Being upside down on a trade in can really complicate matters especially if you are a credit challenged consumer
What we do
The last 20 years at Auto Credit Express has seen us working with individuals with bad credit and helping these consumers reestablish their auto credit by filling out our online bad credit car loan application and financing a vehicle with a second chance car loan. During this time, we've tried to provide our applicants with the information they need in order to understand this type of loan as well as the loan process, since a poor decision can trap them in a loan they can't afford which could result in a repossession that could further lower their credit scores.
Unlike tote the note dealers, the bad credit car loans our dealers use originate with lenders that report your payment history to the credit bureaus, which can result in either raising or lowering a credit score. This means, that if you make all your payments on time, you can raise your FICO score and reestablish your car credit at the same time.
As with anything else, the key to a successful second chance car loan is focusing on the basics. In this case, this means being aware of lender requirements for an equity down payment on the loan including equity in your trade in vehicle.
Trade equity is a term that is used to describe the difference between what your car is worth and how much you owe on it. Car dealers determine the value of your current vehicle by using a number of different sources. NADA and Kelley Blue Book values, Black Book values and auction reports all give dealers a picture of what your car might be worth to them. In addition to this information, the dealer will also physically inspect the car as well as take it for a test drive. After taking all these things into consideration, the dealer will determine a trade in value for your car.
Many customers are surprised that their car isn't worth as much as they thought it might be. NADA and Kelley Blue Book values that most consumers have access to should be thought of as only a guide. Auction values, available online only to dealers, are more up-to-date. They are also more geographically accurate, since book values cover an entire region while auctions are local. In addition, the dealer may have to replace tires and pay for reconditioning and detailing your trade in. Those costs will also lower your car's value.
Once the value of your trade has been determined, you need to know if you have equity in the vehicle. If your car is paid off and you own it free and clear, the entire value of the trade would be your equity. If you still owe money on your car and the trade value is more than what you owe, than the difference would be your equity. If you owe money on your car and the trade value is less than what you owe, then the difference is known as negative equity. Other terms for negative equity situations are the terms “upside down” or “in the ditch”.
If you have trade equity or you have enough money to cover your negative equity (plus a down payment if you need a bad credit car loan), then it makes sense to trade in your car. If, however, you trade in a car with negative equity on a new loan without covering the equity difference, you will end up paying finance charges on not one, but two cars. When you are dealing with a bad credit car loan with the associated high interest rates, this can be expensive in terms of the amount of interest you end up paying – not to mention the fact that it makes qualifying for this type of loan that much more difficult.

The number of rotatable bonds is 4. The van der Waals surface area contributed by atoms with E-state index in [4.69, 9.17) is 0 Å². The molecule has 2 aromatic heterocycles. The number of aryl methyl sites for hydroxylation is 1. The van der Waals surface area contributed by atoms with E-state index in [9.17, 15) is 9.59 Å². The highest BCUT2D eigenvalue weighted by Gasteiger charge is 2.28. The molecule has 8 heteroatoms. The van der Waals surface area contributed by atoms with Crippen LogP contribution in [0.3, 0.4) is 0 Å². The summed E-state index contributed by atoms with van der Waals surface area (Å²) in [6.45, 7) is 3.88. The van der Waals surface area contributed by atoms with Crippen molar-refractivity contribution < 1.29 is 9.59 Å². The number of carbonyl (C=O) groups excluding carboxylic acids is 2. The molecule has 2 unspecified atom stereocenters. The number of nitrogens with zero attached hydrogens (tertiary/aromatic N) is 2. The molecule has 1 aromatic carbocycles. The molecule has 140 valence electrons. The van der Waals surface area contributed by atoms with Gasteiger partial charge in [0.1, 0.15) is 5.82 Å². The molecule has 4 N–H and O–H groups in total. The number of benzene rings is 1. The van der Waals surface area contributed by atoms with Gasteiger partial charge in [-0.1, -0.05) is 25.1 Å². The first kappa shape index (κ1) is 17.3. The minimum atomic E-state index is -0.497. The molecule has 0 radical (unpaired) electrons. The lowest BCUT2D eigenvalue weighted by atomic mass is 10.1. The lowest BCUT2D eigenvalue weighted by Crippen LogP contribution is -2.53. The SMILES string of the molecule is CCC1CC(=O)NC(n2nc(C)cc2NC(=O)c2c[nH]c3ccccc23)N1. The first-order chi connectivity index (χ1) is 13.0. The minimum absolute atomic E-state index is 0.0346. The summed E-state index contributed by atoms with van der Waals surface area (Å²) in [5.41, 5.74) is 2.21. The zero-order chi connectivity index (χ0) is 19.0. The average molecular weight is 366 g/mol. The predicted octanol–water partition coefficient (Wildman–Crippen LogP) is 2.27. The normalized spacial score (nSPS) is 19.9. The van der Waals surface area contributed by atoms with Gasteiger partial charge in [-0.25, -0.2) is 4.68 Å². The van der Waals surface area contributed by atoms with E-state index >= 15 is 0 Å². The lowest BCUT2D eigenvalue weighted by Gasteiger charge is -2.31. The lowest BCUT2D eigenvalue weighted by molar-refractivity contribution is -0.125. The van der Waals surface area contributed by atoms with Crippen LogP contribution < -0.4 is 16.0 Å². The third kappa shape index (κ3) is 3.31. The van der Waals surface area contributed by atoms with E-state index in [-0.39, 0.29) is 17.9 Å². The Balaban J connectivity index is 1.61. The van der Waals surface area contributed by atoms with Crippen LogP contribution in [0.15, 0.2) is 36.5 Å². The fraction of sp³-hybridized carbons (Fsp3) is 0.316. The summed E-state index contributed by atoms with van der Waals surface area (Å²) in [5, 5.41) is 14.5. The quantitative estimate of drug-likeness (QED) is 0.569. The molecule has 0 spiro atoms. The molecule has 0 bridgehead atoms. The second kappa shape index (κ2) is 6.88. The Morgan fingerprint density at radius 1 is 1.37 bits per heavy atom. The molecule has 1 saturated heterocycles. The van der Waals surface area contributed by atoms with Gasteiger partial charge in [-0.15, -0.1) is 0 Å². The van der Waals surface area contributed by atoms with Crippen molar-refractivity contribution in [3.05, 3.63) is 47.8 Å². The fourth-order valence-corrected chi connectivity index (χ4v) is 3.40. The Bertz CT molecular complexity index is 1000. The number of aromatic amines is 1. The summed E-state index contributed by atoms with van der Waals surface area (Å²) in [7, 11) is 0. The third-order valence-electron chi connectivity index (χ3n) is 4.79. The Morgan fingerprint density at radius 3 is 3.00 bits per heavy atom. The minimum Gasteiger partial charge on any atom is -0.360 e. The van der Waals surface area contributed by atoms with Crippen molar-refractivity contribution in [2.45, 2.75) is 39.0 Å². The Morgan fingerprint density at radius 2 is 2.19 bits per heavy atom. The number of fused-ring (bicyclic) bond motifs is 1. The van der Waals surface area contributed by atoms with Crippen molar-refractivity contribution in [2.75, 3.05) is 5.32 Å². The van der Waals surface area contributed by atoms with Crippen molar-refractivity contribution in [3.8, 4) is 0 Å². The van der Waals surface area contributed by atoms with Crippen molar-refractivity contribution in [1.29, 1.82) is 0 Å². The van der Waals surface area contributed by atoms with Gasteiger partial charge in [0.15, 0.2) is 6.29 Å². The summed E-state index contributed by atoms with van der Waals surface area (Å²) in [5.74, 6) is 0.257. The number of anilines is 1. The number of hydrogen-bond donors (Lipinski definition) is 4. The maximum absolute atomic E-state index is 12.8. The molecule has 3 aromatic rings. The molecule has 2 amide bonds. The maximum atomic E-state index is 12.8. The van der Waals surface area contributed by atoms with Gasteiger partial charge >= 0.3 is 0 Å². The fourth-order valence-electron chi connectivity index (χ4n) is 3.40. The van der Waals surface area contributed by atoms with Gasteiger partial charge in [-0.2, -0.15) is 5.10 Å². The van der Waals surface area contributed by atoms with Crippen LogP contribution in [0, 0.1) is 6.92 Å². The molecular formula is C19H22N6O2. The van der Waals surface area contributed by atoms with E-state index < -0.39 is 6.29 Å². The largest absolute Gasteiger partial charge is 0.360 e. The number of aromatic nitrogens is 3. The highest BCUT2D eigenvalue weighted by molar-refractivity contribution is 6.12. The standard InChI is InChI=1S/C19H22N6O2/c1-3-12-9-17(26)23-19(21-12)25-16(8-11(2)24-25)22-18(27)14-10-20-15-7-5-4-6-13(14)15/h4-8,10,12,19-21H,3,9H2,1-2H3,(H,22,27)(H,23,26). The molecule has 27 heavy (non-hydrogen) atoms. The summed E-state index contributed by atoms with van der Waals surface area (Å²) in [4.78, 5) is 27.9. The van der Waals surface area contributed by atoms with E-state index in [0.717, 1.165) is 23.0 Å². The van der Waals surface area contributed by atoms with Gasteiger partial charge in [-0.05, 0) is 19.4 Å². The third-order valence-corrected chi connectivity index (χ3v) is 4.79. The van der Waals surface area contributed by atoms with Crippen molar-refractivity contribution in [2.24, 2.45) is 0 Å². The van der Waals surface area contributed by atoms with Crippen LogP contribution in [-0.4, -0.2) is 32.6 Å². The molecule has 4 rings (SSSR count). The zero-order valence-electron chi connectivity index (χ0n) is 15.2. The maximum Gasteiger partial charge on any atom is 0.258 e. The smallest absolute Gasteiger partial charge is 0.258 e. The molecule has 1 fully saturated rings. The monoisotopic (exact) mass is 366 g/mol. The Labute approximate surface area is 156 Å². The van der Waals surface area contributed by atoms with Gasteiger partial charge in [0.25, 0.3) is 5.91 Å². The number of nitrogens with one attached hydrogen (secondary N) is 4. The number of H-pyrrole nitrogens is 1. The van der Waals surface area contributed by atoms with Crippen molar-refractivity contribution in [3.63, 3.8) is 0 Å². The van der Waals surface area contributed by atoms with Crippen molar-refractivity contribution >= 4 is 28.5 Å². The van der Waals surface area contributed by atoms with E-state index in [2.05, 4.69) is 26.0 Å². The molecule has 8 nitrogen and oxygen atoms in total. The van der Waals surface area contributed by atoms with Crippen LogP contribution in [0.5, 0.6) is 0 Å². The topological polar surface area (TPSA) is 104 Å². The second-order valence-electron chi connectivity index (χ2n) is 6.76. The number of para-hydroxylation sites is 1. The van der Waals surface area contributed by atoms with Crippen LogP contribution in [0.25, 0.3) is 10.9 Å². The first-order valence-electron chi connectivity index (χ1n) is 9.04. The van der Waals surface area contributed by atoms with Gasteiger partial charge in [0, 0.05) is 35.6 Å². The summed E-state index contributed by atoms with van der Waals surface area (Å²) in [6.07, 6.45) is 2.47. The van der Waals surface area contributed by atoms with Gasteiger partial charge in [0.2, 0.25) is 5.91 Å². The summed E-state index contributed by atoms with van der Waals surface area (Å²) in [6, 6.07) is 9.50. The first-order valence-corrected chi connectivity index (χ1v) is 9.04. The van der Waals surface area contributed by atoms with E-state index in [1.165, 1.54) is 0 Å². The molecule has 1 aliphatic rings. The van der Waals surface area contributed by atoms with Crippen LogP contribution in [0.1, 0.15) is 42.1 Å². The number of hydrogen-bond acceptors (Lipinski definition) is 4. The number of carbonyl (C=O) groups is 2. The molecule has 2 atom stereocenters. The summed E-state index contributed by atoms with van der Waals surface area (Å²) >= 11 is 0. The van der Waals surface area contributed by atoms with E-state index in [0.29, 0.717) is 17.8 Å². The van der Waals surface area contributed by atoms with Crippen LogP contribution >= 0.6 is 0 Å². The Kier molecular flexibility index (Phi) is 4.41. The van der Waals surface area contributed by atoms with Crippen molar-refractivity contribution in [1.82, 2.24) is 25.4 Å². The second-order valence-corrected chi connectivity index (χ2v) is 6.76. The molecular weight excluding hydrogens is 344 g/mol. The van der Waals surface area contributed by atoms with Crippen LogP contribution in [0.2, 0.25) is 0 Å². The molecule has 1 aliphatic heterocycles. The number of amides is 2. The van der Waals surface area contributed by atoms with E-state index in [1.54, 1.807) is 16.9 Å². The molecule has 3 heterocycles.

When to do a negative equity trade in
You should contemplate a negative equity trade only if it will save you money. That being said, there are two scenarios where a negative equity trade will save you money. The first instance involves a vehicle that is out of warranty and necessary repairs will cost you more than you spend on the difference in interest expenses on the new loan. The second example would be a savings in actual operating expenses. If you are trading in a vehicle that gets 10 miles per gallon on a vehicle that gets 25 miles per gallon, the difference in interest expense may be offset by the savings in fuel costs.
If neither of these situations exists, then you are essentially paying for two cars at the same time. Again, with the high interest rates associated with bad credit car loans, this is not a good financial decision.
As we see it
Trading in your current car if it is paid off or you have equity in it will help reduce the amount of interest that you will pay on your new loan. If you are “upside down” in your current vehicle, trading in your car only makes sense if you are avoiding costly repairs down the road or if you can offset the increased interest expenses with savings in fuel and/or insurance.
Auto Credit Express can help you
If you have seen your credit report and think that you will need a bad credit car loan, visit our web site at www.autocreditexpress.com. Here you will find a wealth of information on the subprime car loan process.
We have helped thousands of people with bad, blemished, bruised, and tarnished credit buy cars and reestablish their auto credit at the same time. Our nationwide network of affiliate dealers specializes in bad credit car loans. So if you are serious about getting your credit back on track, you can begin the process right now by filling out our secure online bad credit car loan application.
For more information, feel free to visit www.autocreditexpress.com to see what we can do for you.